Software testing is a catch-all term describing the many ways websites and software applications are tested for quality and performance. It evaluates the functionality of a software program to determine whether or not it meets business, user, and legal requirements. Software testing may involve one or many of any of the following testing types depending, of course, on the scope of the applications tested and the budget of the software company.
Different Types of Software Testing
There are many types of software testing – too many to fit into a 1000-word blog, that’s for sure – but for the most part, all types of software testing falls under one of two categories: functional and nonfunctional testing.
Types of Functional Testing
Functional testing involves the testing of all elements required for the software to run in the first place. Things like integration testing, acceptance testing, and regression testing are all examples of functional software testing types.
- Acceptance Testing: Also called User Acceptance Testing (UAT), this type of testing verifies the end-to-end flow of a system and confirms that it meets both business and user needs and expectations.
- Integration Testing: Integration testing is the testing of all integrated modules to see that they function well together. Different types of modules tested include code modules, individual applications, client/server apps and so on.
- Regression Testing: Regression testing involves retroactively testing an application’s functionality after modifications are made to the software.
Nonfunctional testing is the testing of software components that do not directly affect the functionality of the website or application. Examples of non-functional testing types include things like security testing, accessibility testing, and load/performance testing.
- Load testing: As the name suggests, load testing is the process of determining how much load a website or software application can process before quality becomes compromised. Other variations of load testing include stress testing, spike testing, and soak testing.
- Performance Testing: Though often used interchangeably with load testing, performance testing is simply a test to ensure that a software application performs as expected. It measures an applications response time under expected loads to determine how the software behaves under normal conditions.
- Security testing: Security testing determines whether or not a software application can protect information while maintaining functionality at all levels. Security testing aims to verify a system’s integrity, authority, confidentiality, and authentication accuracy through a series of vulnerability assessments and Presentation Attack Detection (PAD) testing.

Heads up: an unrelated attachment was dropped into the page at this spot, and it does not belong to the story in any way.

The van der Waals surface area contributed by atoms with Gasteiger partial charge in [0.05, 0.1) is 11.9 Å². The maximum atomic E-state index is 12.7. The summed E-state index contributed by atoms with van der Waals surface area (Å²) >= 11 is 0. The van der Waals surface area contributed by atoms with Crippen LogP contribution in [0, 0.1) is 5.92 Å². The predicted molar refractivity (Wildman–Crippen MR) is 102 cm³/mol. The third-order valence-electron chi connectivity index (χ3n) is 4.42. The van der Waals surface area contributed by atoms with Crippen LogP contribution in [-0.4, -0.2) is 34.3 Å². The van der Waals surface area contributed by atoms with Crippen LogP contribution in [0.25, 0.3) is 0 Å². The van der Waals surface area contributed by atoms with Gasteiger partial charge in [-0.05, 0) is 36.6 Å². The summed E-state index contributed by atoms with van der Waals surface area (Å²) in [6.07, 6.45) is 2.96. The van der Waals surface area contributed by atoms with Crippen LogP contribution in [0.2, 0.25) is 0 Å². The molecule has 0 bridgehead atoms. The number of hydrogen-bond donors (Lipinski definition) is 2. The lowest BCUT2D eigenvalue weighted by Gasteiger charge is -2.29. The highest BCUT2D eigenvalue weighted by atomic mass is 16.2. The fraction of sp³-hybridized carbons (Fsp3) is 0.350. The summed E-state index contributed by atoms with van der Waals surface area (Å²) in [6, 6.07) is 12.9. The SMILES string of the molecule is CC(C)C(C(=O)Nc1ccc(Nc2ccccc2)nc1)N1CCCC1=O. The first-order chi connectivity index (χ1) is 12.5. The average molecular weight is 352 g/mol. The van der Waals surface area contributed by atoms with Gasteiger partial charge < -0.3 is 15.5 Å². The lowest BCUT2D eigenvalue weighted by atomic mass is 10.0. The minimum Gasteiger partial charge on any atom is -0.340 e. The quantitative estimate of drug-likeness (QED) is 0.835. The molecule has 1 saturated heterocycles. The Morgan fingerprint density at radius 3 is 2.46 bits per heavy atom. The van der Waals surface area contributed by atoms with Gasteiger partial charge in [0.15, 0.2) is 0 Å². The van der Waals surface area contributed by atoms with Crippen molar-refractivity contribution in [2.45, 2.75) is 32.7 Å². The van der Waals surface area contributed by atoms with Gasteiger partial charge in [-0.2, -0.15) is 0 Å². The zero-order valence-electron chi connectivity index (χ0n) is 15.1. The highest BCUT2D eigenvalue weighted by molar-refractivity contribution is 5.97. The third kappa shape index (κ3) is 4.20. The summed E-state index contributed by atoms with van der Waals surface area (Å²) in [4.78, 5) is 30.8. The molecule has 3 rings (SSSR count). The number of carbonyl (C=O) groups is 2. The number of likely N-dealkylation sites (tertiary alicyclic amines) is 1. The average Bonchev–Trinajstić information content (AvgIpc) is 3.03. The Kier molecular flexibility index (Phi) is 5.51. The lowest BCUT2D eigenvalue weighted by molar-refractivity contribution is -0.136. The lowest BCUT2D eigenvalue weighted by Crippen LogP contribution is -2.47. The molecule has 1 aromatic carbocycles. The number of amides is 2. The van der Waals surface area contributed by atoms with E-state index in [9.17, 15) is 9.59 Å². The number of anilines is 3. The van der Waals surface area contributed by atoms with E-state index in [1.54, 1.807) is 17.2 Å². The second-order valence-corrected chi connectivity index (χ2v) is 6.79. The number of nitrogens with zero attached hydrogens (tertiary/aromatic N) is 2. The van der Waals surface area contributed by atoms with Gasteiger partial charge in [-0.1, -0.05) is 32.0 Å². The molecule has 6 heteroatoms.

- Localization Testing: Localization testing is a software testing procedure used to analyze the local feel of a website or application. Localization testing includes proofreading for syntax and translations by native speakers. It also involves auditing the software against cultural norms and standards.
- Usability Testing: Usability testing evaluates how easy an application is to interact with based on average user engagement. Usability testing follows real users in real-time to determine common problems and UX concerns. It may involve comparative testing (testing a software’s UX against competitor applications) and/or explorative testing of the software’s own functionality.
- Accessibility Testing: Accessibility testing is a subset of usability testing used to ensure that the software or application is accessible to everyone regardless of disability. Accessibility testing often improves the overall user experience of all users regardless of disabilities like color blindness and hearing loss.
- Automated Testing: Automated software testing is an efficient way to test an application’s functionality by running automated test scripts on repetitive (but necessary) tasks then weighing the actual results against expected results. Automated testing is a valuable component of continuous quality assurance.
Other Software Testing Services
Software doesn’t just have to be functional, secure, and user-friendly. In many cases, it must be compliant with both company and industry standards, as well. In these cases, there are a few other types of software testing that may come in handy.
- Brand Auditing: For those with a reputation to uphold, brand auditing is a crucial component for the maintenance of overall brand quality. iBeta performs brand auditing either by measuring a brand’s performance and public perception against its competitors and/or by auditing ad placements and displays.
- Biometrics Testing: Biometrics is the measurement of human features to determine and authenticate the identity of its users. Some examples of today’s biometric technology include fingerprint scanners and voice recognition software. Biometric devices must be accurate, secure, and not vulnerable to attack. Biometrics testing, therefore, tests the vital components of biometric technologies to see that they are functional and compliant with industry standards.
- Certification Programs: Software functionality and usability is often not enough for it to hit the market. Some complex systems or those that directly impact the wellbeing of its users must also have their software certified by a third party for compliance. iBeta’s certification focus is on biometric component compliance and the electronic prescribing of controlled substances (EPCS) and issues certifications based on the system’s compliance with NVLAP and the US Drug Enforcement Administration
All software development companies stand to benefit from software testing. Though testing can be conducted in-house by the development team, third-party testing offers a fresh perspective. Experienced engineers know how to thoroughly test software and deliver clear, concise bug reports.